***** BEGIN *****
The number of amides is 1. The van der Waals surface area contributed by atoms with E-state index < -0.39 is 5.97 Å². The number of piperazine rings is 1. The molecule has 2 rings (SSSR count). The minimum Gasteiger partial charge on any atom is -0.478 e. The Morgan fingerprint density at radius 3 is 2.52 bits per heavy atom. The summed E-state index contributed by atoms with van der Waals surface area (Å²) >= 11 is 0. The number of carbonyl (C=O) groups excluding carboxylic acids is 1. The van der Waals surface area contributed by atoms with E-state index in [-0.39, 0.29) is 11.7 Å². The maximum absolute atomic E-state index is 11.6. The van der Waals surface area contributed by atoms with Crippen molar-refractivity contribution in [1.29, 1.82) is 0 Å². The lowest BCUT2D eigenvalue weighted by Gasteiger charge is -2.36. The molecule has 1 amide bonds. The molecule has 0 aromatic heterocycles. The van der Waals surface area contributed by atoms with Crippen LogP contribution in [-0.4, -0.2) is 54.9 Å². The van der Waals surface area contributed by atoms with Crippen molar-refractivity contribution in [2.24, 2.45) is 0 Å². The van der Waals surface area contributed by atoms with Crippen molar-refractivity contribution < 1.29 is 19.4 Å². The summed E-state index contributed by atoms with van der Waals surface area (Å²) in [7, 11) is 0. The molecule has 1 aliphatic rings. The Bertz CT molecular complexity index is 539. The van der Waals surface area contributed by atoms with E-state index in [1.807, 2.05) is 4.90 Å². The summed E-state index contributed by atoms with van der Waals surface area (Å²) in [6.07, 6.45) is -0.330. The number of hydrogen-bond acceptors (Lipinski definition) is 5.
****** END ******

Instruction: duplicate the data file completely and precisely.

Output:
The number of amides is 1. The van der Waals surface area contributed by atoms with E-state index < -0.39 is 5.97 Å². The number of piperazine rings is 1. The molecule has 2 rings (SSSR count). The minimum Gasteiger partial charge on any atom is -0.478 e. The Morgan fingerprint density at radius 3 is 2.52 bits per heavy atom. The summed E-state index contributed by atoms with van der Waals surface area (Å²) >= 11 is 0. The number of carbonyl (C=O) groups excluding carboxylic acids is 1. The van der Waals surface area contributed by atoms with E-state index in [-0.39, 0.29) is 11.7 Å². The maximum absolute atomic E-state index is 11.6. The van der Waals surface area contributed by atoms with Crippen molar-refractivity contribution in [1.29, 1.82) is 0 Å². The lowest BCUT2D eigenvalue weighted by Gasteiger charge is -2.36. The molecule has 1 amide bonds. The molecule has 0 aromatic heterocycles. The van der Waals surface area contributed by atoms with Crippen LogP contribution in [-0.4, -0.2) is 54.9 Å². The van der Waals surface area contributed by atoms with Crippen molar-refractivity contribution in [2.24, 2.45) is 0 Å². The van der Waals surface area contributed by atoms with Crippen molar-refractivity contribution < 1.29 is 19.4 Å². The summed E-state index contributed by atoms with van der Waals surface area (Å²) in [7, 11) is 0. The molecule has 1 aliphatic rings. The Bertz CT molecular complexity index is 539. The van der Waals surface area contributed by atoms with E-state index in [1.807, 2.05) is 4.90 Å². The summed E-state index contributed by atoms with van der Waals surface area (Å²) in [6.07, 6.45) is -0.330. The number of hydrogen-bond acceptors (Lipinski definition) is 5.